8 adventure books for children that are perfect winter reads
Published on: 13 December 2019 Author: Robin Scott-Elliot
Storms. Snow. Chills. Robin Scott-Elliot, author of The Tzar’s Curious Runaways, selects his favourite winter adventures – perfect for getting the heart racing and warming you up!
When the Tzar’s Curious Runaways, Katinka, Alexei and Nikolai, flee St Petersburg to begin their long and dangerous journey across 18th century Russia, they pack a bundle of furs and so unknowingly adhere to Rule No1 for reading any good winter adventure story: wrap up warm.
The very best winter adventures will have you shivering in sympathy with the chilly protagonists as they battle elements and villains – excellent villains seem to be a feature of winter books – so be prepared: swaddle yourself in cosy blankets, huddle beneath the duvet and lose yourselves in these wonderful winter worlds.
8 wintry books to lose yourself in
1. The Wolf Wilder – Katherine Rundell
Illustration from the front cover of The Wolf Wilder by Katherine Rundell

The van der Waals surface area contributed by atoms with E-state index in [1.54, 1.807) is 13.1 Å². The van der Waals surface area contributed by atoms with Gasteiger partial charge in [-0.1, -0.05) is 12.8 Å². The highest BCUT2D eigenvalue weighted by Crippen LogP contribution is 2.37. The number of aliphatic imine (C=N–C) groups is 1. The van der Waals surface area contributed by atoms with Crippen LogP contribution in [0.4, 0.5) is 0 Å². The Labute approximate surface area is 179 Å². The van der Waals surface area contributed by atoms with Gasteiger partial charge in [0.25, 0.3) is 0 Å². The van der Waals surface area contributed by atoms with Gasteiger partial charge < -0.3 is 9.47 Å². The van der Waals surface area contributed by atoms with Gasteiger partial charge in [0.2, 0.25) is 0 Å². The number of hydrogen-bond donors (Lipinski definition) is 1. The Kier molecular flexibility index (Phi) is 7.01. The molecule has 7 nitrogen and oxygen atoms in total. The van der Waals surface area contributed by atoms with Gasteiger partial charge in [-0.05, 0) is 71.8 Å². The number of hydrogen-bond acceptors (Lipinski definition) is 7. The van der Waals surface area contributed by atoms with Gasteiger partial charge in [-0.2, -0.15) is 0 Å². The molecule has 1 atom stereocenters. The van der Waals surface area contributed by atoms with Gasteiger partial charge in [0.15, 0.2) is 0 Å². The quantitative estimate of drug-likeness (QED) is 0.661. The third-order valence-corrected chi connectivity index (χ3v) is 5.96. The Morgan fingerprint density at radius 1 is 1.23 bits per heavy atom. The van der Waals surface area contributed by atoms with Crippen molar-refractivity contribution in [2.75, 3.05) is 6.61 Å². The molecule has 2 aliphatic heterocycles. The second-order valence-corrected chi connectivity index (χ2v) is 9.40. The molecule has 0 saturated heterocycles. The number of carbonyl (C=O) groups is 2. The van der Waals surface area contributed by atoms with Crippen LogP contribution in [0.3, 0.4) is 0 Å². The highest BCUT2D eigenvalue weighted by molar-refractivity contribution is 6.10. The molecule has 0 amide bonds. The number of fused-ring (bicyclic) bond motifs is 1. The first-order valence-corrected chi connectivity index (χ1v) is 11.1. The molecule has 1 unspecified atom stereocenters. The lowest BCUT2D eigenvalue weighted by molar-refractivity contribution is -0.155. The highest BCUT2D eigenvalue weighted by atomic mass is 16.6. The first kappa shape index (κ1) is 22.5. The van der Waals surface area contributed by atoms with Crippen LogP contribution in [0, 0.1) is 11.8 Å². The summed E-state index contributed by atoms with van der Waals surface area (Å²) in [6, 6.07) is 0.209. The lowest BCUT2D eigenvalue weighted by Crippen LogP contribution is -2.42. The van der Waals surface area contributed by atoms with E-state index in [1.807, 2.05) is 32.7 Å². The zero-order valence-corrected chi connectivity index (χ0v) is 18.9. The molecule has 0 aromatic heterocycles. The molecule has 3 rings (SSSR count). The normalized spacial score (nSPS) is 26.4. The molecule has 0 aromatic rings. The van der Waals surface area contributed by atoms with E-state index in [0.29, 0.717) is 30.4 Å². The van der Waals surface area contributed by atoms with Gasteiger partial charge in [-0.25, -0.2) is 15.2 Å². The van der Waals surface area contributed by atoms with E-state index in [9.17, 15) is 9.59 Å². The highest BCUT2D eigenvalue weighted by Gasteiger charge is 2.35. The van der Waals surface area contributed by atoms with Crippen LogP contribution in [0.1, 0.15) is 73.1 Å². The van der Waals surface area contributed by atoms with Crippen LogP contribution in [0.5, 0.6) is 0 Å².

From one of my favourite opening lines – 'Once upon a time, a hundred years ago, there was a dark and stormy girl' – onwards, this is a breath-taking book. Like in my book, The Tzar’s Curious Runaways, we are in Russia; albeit, 200 years later. Life remains desperately tough under Tzar Nicholas as his rule is enforced by General Rakov, a truly memorable and scary opponent for Feo. Rakov arrests Feo’s mum and it’s down to Feo, and the wolves that the family are rewilding, to rescue her mum from a St Petersburg prison cell. Revolution is in the air as Feo makes for the city, aided by a gang of village kids. 'The adults, they want us to be quiet and careful, but we have a right to fight for the world we want to live in,' says Feo. Hear, hear to that.
2. The Wolves of Willoughby Chase – Joan Aiken
Illustration from The Wolves of Willoughby Chase by Joan Aiken